This year marks the 17th annual NMRA/NMCA Super Bowl of Street-Legal Drag Racing, and while the combined event and classes that make up the event are exciting enough, the winners all receive the cherished Nitto Tire Diamond Tree Ring.
The Dodge // Mopar HEMI Shootout, a popular part of NMCA races across the country, saw a great assortment of Gen III HEMI-powered cars. Joshua Schwartz earned the overall win with an 8.97 average in his Hellcat, backing up his win from the Scoggin Dickey Parts Center NMRA/NMCA All-Star Nationals presented by MAHLE Motorsport last month at Rockingham Dragway. Also standing out were Bruce Phillips, the 10-second winner in his Charger, Bryce Rohrs, the 11-second winner in his Challenger, Robert Skalecki, the 12-second winner in his Scat Pack, Nicole Ratliff, the 14-second winner in her Charger and Shane Niebaur, the 15-second winner in his Ram 1500.
After a sensational second-place finish in Coan Stock/Super Stock Combo last year, Pete Ricart, a racer who puts his heart and soul into his racing program, is taking on Fastest Street Car Stock Eliminator. The Ohioan has been on a roll, and he led qualifying with a 7.86 on a 9.70 at the NMRA/NMCA Super Bowl of Street-Legal Drag Racing presented by Fuelab this weekend at World Wide Technology Raceway. Unfortunately, his high-horsepower Mustang Cobra Jet went into a wild wheelie at the hit in the first round of eliminations, forcing Ricart to pedal to settle its chassis while his competition got around him for the win. To know Ricart is to know that he will give it everything he has to pick up where he left off at the next event.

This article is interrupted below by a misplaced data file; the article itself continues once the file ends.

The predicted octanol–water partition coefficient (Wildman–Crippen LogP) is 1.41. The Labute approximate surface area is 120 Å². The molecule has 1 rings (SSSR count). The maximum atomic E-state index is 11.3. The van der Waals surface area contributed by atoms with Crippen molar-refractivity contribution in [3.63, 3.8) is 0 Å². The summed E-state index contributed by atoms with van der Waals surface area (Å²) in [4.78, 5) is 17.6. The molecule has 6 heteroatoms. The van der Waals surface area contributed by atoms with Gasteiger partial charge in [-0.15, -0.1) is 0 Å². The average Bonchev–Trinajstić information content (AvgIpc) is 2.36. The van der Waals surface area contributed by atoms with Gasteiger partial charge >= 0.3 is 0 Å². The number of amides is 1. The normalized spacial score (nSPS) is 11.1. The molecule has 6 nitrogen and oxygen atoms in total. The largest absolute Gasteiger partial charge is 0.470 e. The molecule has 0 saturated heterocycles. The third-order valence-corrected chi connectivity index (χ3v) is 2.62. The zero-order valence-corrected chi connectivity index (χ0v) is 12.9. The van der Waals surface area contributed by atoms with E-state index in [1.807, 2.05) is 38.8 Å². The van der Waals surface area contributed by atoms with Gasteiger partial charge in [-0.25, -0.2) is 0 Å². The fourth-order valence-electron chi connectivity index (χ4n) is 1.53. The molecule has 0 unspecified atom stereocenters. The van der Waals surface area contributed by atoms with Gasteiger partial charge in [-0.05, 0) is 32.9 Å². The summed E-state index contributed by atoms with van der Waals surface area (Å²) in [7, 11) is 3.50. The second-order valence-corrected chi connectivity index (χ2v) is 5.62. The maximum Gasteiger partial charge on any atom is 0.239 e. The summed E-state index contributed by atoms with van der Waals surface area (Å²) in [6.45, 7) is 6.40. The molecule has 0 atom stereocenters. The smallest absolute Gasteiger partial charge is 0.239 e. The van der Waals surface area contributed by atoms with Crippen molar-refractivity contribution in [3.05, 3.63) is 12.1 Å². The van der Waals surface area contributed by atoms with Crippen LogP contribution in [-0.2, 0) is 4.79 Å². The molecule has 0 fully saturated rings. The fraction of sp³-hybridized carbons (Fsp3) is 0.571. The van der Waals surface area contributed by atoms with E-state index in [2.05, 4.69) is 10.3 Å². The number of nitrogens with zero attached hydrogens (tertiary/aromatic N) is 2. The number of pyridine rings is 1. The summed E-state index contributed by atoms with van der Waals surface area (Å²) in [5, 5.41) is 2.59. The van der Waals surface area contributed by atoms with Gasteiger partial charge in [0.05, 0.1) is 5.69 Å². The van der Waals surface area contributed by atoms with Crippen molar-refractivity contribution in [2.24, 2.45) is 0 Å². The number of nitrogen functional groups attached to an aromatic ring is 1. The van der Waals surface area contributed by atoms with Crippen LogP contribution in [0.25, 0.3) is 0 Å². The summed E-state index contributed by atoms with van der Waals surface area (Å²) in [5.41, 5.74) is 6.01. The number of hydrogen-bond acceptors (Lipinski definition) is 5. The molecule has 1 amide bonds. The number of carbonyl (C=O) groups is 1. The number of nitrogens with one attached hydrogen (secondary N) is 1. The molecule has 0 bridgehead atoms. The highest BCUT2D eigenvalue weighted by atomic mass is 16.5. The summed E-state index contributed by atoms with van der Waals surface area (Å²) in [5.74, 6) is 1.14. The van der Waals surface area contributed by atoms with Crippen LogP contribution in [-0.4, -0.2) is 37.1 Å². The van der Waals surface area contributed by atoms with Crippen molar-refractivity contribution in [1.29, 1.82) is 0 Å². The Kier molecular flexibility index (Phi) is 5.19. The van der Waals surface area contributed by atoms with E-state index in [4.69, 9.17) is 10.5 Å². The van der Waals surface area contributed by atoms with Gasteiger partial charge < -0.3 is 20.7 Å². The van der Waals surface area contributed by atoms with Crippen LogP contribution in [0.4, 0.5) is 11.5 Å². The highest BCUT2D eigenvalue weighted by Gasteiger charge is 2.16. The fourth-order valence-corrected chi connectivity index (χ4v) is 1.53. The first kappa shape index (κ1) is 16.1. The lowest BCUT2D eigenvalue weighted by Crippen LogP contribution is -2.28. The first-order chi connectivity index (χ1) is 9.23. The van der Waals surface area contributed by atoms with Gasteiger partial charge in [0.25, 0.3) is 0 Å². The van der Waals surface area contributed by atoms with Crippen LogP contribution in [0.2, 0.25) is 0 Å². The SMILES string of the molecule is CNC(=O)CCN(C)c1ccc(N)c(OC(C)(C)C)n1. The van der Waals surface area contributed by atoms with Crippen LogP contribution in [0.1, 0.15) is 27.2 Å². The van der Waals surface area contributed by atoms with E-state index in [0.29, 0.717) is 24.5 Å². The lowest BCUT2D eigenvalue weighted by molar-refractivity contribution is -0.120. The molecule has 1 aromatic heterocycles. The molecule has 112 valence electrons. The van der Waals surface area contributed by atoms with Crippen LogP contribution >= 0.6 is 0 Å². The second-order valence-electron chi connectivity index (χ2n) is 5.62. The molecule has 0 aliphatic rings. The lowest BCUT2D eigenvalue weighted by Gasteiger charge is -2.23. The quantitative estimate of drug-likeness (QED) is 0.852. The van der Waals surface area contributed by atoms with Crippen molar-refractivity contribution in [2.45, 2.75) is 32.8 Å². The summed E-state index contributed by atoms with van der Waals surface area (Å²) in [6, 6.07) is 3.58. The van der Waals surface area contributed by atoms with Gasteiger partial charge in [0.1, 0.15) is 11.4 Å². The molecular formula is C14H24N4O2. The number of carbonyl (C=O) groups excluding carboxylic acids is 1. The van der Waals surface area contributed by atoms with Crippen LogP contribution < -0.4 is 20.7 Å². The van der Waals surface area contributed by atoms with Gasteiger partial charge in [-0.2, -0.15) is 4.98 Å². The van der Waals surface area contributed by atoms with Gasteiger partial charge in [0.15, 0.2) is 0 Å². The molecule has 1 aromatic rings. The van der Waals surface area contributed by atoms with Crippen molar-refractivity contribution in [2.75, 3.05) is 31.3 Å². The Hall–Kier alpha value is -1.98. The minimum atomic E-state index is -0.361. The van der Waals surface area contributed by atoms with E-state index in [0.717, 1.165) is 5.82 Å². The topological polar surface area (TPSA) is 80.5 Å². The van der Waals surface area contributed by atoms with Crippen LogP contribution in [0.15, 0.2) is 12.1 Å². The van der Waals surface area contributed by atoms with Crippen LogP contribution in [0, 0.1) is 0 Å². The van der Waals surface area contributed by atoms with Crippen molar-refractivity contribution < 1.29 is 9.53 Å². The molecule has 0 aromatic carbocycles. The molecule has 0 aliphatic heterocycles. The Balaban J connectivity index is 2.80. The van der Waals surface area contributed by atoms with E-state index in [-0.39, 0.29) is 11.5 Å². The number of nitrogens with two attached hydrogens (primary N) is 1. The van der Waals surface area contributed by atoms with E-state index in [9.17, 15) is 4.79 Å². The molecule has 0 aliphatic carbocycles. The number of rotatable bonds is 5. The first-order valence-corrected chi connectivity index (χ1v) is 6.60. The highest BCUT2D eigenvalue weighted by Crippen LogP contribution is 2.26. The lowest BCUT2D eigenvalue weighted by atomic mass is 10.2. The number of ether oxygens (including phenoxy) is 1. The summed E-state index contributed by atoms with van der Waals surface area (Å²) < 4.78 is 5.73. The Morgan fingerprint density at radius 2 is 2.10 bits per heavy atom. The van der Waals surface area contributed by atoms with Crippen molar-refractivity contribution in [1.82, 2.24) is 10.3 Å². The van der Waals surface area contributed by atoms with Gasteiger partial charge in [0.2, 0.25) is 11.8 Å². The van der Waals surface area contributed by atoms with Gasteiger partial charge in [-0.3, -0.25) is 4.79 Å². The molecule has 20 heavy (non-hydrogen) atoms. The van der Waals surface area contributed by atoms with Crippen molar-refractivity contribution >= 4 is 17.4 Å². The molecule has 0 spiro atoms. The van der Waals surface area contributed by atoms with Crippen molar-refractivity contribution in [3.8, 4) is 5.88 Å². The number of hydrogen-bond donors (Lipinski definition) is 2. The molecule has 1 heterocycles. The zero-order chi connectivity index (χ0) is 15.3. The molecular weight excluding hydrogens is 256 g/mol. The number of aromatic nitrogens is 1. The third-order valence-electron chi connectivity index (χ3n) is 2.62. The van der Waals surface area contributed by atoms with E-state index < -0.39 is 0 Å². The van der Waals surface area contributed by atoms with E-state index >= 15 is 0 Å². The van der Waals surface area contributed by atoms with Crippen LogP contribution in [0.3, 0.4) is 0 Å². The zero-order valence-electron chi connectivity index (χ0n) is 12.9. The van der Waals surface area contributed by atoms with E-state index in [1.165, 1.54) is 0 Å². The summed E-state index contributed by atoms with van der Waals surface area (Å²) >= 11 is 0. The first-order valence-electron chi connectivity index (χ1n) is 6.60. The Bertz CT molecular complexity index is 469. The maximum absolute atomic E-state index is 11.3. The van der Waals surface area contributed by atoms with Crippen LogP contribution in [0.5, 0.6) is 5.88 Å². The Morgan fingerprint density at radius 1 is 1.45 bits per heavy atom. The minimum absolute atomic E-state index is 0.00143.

John Cole started out with a 2004 Cobra roller, to which he added a Terminator engine that was originally destined for his Fox Mustang. He paired that engine with a Mach 1 ECU to run a 4R75 transmission. The car was originally put together for his wife, and she can drive stick, but she preferred an automatic so that is what Cole put in the car. He used a Maximum Motorsports K-member with UPR control arms up front, and Maximum lower control arms out back with Menscer shocks. Using Mickey Thompson ET Street Radial Pro 275/60R15s, on 12 pounds of boost, Cole averaged a 12.397 for his three passes in TorqStorm Superchargers. Cole runs The RC Shack Hobby Shop in his hometown of Decatur, Illinois, specializing in remote control cars and trucks, and the parts that make them go.
Taking a stroll through the UPR Products car show area, we ran into Ryan Johnston and his 1993 Cobra. We’re not sure if he left any stone unturned on the car, but even as modified as the car is, he has saved all the original parts in case he ever goes back to stock. To make it into the stunner it is, Johnston added a D.S.S. Level 20 block, assembling the 331 stroker engine himself, adding a Paxton Novi 2000 supercharger in the process. Behind the stroker is a Tremec TKO 600 transmission and an 8.8 rear with Moser axles and Ford Performance 3.55 gears. The build all started when Johnston removed the stock engine to take care of a few leaks. One thing lead to another, and here he is. Johnston has owned the car roughly 10 years, and the paint is original, save for the hood. Once he gets on the dyno, he’ll be looking to make 600-650 horsepower at the wheels.
After 24 rounds of racing, multi-time Dart NA 10.5 champion Leonard Long finally lost, to himself. The G-Force Racing Transmissions proprietor lined up against Tony Petrovski in a matchup mirroring the final round from last month’s All-Star Nationals in Rockingham, and at the hit, found himself -.036 red against Petrovski. Long held a commanding 400-plus-point lead going into this event and we won’t be surprised if the champ rebounds at the next event in Martin, Michigan, July 21-24.
Running Stock Eliminator, Jim Hanlon says he has the oldest, and slowest, car in competition. Hanlon’s 1965 Nova has a 327 with a Metric 200 three-speed automatic and a 10-bolt rear end with 4.88 gears. Hanlon is from Alton, Illinois, which is roughly 20 miles from World Wide Technology Raceway, and says he was here when the track opened in 1967. When talking about his Nova, Hanlon says, “It’s a fun old car, and I’m old, so it fits me.” How old is Hanlon? He’s a spry 80 years old, and we’re sure we speak for everyone in saying we hope to still be racing at his age. Hanlon made it to the semi-final round in Stock Eliminator, but then he turned on the red light to end his weekend.